Bob Mondello

Bob Mondello, who jokes that he was a jinx at the beginning of his critical career, "hired to write for every small paper in Washington, D.C., just as it was about to fold," saw that jink broken in 1984, when he came to NPR.

For more than three decades, Mondello has reviewed movies and covered the arts for NPR News, seeing at least 250 films and 100 plays annually, then sharing critiques and commentaries about the most intriguing on NPR's award-winning newsmagazine All Things Considered. In 2005, he conceived and co-produced NPR's eight-part series "American Stages," exploring the history, reach, and accomplishments of the regional theater movement.

Mondello has also written about the arts for such diverse publications as USA Today, The Washington Post, and Preservation Magazine, as well as for commercial and public television stations. And he has been a lead theater critic for Washington City Paper, D.C.'s leading alternative weekly, since 1987.

Before becoming a professional critic, Mondello spent more than a decade in entertainment advertising, working in public relations for a chain of movie theaters, where he learned the ins and outs of the film industry, and for an independent repertory theater, where he reveled in film history.

Asked what NPR pieces he's proudest of, he points to commentaries on silent films – a bit of a trick on radio – and cultural features he's produced from Argentina, where he and his husband have a second home. An avid traveler, Mondello even spends his vacations watching movies and plays in other countries. "I see as many movies in a year," he says. "As most people see in a lifetime."

Ben Affleck's new thriller, Argo, chronicles a secret CIA rescue mission — a mission that remained classified for years. When details finally came to light, the operation sounded like something only Hollywood could come up with. As we find out, there's a reason for that.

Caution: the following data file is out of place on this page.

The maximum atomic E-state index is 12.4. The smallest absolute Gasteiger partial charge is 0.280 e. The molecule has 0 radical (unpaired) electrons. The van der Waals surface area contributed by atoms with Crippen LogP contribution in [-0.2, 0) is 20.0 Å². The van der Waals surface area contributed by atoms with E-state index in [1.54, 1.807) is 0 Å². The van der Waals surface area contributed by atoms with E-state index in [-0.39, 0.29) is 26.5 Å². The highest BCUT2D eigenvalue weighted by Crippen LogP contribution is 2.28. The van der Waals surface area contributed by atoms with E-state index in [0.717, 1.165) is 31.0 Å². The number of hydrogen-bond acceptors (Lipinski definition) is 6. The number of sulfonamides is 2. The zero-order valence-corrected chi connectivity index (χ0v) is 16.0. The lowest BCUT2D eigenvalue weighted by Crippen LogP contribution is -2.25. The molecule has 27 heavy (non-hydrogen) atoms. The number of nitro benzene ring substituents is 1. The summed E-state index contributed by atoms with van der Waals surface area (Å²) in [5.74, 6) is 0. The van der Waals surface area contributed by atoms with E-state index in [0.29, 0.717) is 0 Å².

It's 1979, and the Iranian public's hatred for their U.S.-backed shah erupts when he leaves the country. A crowd grows around the U.S. Embassy in Tehran — they're climbing the gates and taking dozens of Americans hostage.

Audiences at the Toronto International Film Festival handed the fest's top prize, the Peoples Choice Award, to the comedy Silver Linings Playbook, starring Bradley Cooper, Jennifer Lawrence, Robert DeNiro and Jackie Weaver.

During the next two weeks, the major political parties will assemble their faithful in Tampa, Fla., and Charlotte, N.C., to officially nominate their presidential tickets. These conventions were once places of high political drama. But over the decades, as the primary system has determined the candidates well in advance, conventions have become political theater. With that in mind, there's much to be said on staging in politics — not substance, but style.

The nationwide drought that has withered crops in more than 30 states shows no sign of letting up. But as Katharine Hepburn established in her film, The Rainmaker, that doesn't mean hope has to dry up.

"I dreamed we had a rain, a great big rain," she tells her brothers, only to be told that "a drought's a drought, and a dream's a dream."

Most theaters let audiences know the show is about to start by blinking the lights. Stratford's Festival Theater in Stratford, Ontario, is a bit more festive. Four burgundy-uniformed buglers and a drummer quicken the pace of hundreds of theatergoers who've been ambling up the hill from the banks of the Avon River. When curtain time arrives, a cannon will boom.

The Bourne Legacy, which opens in theaters this week, is the fourth thriller in the series, and the first without either Jason Bourne or the star playing him, Matt Damon. They're suddenly not necessary, even though the series is named for Bourne? Why am I not surprised?

Imagine you're a movie producer, and you've got a couple of hundred million dollars to gamble on a single massive blockbuster. Which genre do you suppose will be your safest bet — superhero? Action-adventure? Sci-fi? All of those have had huge successes, but they've also all had hugely expensive failures.

There's one genre, though, that's hardly a gamble at all. It's been almost foolproof since it first came into being in 1995: computer animation.

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